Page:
About 50 people gathered on the corner of 16th and Capp streets on Saturday to share memories and pay their respects to Ronnie Goodman, an artist and distance runner who lived on that corner for years and died there last Friday morning at the age of 60.
With the paint he used for his artwork still splattered on the sidewalk, and some of that artwork displayed on the side of what used to be the City Club bar, friends and family remembered Goodman as a man who struggled for much of his life but found reprieve in art and running.
“He’s an institution on this corner,” said his friend Walter, who goes by the nickname Coach.
Coach said he ate burritos with Goodman and chatted with him late into the evening the night before he died. They made plans to hang out the next day, but it was the last time Coach would talk to Goodman. The next day, after he got off work at noon and arrived at the corner, he saw the coroner taking Goodman’s body away.
“I knew Ronnie touched a lot of people, but I didn’t realize how many,” he said, remarking on the number of people who have visited the corner since last Friday.
He put up an altar and memorial for Goodman on that Friday night. “I haven’t left since then,” he said.
Goodman grew up in San Francisco, spending much of his childhood living in the projects in the Fillmore, said Goodman’s wife, Tanya Goodman, who was at the memorial Saturday afternoon. Living in the same housing complex on Hayes Street, Tanya was 13 and Ronnie was 12. “He asked me to be his girlfriend,” Goodman recalled. “We were together a long time after that.”
“He was a nice-looking young boy,” Goodman added. “He was bow-legged — real bow-legged.”
They had three children together and married in their early 20s. Although they had not lived together for a while, Tanya said she remained in touch with Ronnie, who she never divorced.
Read more about Goodman’s life: Memorial service for homeless artist Ronnie Goodman at Capp and 16th Streets.
With a smile and laugh, Gloria Hardaway, Goodman’s sister, remembered growing up with her older brother. “He was very spontaneous, very adventurous,” she said. “He was always a little bad.”
But she said, even at 7-year-old, Goodman loved to draw, admiring the art in comic books. “And he came to be what he is,” she said — a great artist.
Frank Ruona, the head coach of San Quentin’s 1000 Mile Club, a running program at the prison, told the mourners gathered on Saturday afternoon that he first met Goodman in 2005, when Goodman was doing time there. “He was by far the most enthusiastic and best runner that we had at the prison,” Ruona said.
Ruona would come to the prison every other week and run with Goodman in the evening. “And, oftentimes, it was just Ronnie and I running, doing workouts.”
At that time, Ruona recalled, Goodman was running an average of 20 miles on the weekend. And so, in 2008, they organized the first San Quentin marathon, with 14 people starting. “We had one finisher, and that was our first-place finisher, Ronnie Goodman,” Ruona said.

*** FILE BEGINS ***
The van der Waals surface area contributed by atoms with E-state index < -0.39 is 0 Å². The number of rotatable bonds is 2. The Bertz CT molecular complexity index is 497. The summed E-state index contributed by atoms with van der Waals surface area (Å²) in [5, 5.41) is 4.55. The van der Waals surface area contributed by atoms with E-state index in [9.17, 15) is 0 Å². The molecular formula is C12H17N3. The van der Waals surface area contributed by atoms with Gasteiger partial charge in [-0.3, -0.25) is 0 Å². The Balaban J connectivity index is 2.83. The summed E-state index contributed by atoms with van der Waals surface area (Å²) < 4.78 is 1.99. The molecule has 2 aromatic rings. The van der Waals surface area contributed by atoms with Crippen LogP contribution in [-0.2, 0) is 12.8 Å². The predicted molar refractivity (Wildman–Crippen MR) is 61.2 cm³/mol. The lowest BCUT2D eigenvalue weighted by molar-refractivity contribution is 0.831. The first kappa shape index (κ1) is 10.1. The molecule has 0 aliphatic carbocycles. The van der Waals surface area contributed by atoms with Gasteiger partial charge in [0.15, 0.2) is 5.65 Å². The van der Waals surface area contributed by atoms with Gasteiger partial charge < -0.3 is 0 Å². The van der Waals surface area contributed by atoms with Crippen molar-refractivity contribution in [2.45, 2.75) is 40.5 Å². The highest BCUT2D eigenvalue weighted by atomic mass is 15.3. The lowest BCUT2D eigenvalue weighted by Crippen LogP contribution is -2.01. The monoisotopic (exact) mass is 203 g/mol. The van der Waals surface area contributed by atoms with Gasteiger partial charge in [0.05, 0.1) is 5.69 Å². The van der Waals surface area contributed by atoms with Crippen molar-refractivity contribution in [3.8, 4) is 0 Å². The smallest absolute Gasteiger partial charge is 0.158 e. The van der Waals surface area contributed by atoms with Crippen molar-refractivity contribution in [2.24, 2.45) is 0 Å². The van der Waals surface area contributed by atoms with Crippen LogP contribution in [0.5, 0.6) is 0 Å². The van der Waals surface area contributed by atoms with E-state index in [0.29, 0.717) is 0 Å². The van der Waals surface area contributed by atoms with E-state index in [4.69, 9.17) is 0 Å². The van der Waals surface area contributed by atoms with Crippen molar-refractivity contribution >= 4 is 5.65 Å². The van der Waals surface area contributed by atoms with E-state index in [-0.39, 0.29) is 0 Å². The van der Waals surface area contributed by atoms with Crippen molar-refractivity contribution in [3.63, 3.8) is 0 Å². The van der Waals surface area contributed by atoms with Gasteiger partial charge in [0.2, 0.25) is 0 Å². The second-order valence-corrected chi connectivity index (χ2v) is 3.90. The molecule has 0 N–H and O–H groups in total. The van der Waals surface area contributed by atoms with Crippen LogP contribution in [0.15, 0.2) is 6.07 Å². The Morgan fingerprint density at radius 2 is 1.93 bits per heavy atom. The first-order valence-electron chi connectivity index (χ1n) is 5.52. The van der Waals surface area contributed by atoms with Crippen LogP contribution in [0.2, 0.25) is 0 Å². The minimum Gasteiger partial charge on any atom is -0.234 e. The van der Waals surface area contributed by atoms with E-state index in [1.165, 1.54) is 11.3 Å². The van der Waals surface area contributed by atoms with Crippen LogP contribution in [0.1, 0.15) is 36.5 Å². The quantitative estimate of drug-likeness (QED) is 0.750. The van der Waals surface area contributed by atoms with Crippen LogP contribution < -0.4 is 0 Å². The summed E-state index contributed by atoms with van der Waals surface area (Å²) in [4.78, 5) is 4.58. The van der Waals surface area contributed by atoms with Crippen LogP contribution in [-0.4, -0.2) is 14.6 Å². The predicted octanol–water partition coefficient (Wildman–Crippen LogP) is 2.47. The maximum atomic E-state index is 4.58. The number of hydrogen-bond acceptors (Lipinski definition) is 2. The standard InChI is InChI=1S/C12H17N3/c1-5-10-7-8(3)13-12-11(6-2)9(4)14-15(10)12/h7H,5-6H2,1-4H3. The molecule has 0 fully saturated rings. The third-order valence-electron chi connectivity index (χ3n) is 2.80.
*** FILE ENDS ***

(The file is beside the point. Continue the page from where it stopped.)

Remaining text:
Goodman successfully defended his title the following year.
In 2010, with an injured foot, Goodman took second place. “It was shortly after that, that Ronnie paroled,” Ruona said, “and he was homeless pretty much for the first five years that he was out.”
That did not stop Goodman from running: In 2014, he ran a half-marathon and raised $10,000 for Hospitality House, a nonprofit that works with the homeless.
Being homeless also did not stop Goodman from producing artwork. He was prolific, and his many accomplishments are chronicled on his website.
Paul Boden, the executive director of the Western Regional Advocacy Project (WRAP), an organization that advocates for homeless people, said Goodman was WRAP’s go-to artist for its initiatives.
Boden said that Goodman took art classes while at San Quentin. “We would tell him the messages that we were hoping to put out, and then he would create images to help us match that message,” Boden said. “And that’s the relationship we always had with him.”
When Goodman left prison, he and Boden became friends. “He had a really beautiful spirit, and was as fucked up as the rest of us,” Boden said, noting he, too, was once homeless.
“His stuff spoke our language in a really artistic way,” Boden added, noting Goodman’s excellent literacy in social justice issues.
Goodman’s artwork resounded with many locally, and his depictions of life at San Quentin will be included in a New York MoMA PS1 exhibit, Marking Time: Art in the Age of Mass Incarceration. One of his paintings is featured in a New York Review of Books article on the exhibit.
And, here in San Francisco, Goodman’s art and personality have left a mark on the community. Roger Herried, a building manager of the Redstone building at 16th and Capp streets, where Goodman lived for a time before moving back out onto the street, said Goodman was his friend, who he will miss severely.
“He was our Picasso,” Herried said.